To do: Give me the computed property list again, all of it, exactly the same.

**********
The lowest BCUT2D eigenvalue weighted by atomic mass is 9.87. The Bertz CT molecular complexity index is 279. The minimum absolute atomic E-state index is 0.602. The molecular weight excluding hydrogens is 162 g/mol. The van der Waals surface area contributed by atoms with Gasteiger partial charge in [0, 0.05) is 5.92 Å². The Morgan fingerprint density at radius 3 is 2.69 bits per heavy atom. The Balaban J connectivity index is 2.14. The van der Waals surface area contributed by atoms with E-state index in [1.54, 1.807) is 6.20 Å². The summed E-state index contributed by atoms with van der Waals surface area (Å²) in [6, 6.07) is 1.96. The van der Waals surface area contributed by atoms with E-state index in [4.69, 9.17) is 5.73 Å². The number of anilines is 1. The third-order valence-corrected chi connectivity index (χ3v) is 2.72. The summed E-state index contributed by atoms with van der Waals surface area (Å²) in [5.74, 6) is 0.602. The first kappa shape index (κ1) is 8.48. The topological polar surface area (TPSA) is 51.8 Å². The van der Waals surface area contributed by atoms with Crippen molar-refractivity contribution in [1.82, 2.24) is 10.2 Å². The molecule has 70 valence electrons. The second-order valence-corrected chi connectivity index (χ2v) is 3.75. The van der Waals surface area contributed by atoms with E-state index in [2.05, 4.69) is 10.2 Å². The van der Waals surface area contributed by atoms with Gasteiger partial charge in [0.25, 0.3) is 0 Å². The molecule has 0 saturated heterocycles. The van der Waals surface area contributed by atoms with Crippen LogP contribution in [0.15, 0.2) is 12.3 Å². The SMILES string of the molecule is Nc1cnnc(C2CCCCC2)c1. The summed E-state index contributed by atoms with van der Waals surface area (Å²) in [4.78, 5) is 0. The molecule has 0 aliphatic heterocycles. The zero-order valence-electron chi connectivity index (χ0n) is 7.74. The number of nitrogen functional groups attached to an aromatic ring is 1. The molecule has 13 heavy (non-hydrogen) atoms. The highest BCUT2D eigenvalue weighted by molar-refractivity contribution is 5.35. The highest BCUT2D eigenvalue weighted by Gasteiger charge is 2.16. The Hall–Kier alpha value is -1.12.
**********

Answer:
The lowest BCUT2D eigenvalue weighted by atomic mass is 9.87. The Bertz CT molecular complexity index is 279. The minimum absolute atomic E-state index is 0.602. The molecular weight excluding hydrogens is 162 g/mol. The van der Waals surface area contributed by atoms with Gasteiger partial charge in [0, 0.05) is 5.92 Å². The Morgan fingerprint density at radius 3 is 2.69 bits per heavy atom. The Balaban J connectivity index is 2.14. The van der Waals surface area contributed by atoms with E-state index in [1.54, 1.807) is 6.20 Å². The summed E-state index contributed by atoms with van der Waals surface area (Å²) in [6, 6.07) is 1.96. The van der Waals surface area contributed by atoms with E-state index in [4.69, 9.17) is 5.73 Å². The number of anilines is 1. The third-order valence-corrected chi connectivity index (χ3v) is 2.72. The summed E-state index contributed by atoms with van der Waals surface area (Å²) in [5.74, 6) is 0.602. The first kappa shape index (κ1) is 8.48. The topological polar surface area (TPSA) is 51.8 Å². The van der Waals surface area contributed by atoms with Crippen molar-refractivity contribution in [1.82, 2.24) is 10.2 Å². The molecule has 70 valence electrons. The second-order valence-corrected chi connectivity index (χ2v) is 3.75. The van der Waals surface area contributed by atoms with E-state index in [2.05, 4.69) is 10.2 Å². The van der Waals surface area contributed by atoms with Gasteiger partial charge in [0.25, 0.3) is 0 Å². The molecule has 0 saturated heterocycles. The van der Waals surface area contributed by atoms with Crippen LogP contribution in [0.15, 0.2) is 12.3 Å². The SMILES string of the molecule is Nc1cnnc(C2CCCCC2)c1. The summed E-state index contributed by atoms with van der Waals surface area (Å²) in [4.78, 5) is 0. The molecule has 0 aliphatic heterocycles. The zero-order valence-electron chi connectivity index (χ0n) is 7.74. The number of nitrogen functional groups attached to an aromatic ring is 1. The molecule has 13 heavy (non-hydrogen) atoms. The highest BCUT2D eigenvalue weighted by molar-refractivity contribution is 5.35. The highest BCUT2D eigenvalue weighted by Gasteiger charge is 2.16. The Hall–Kier alpha value is -1.12.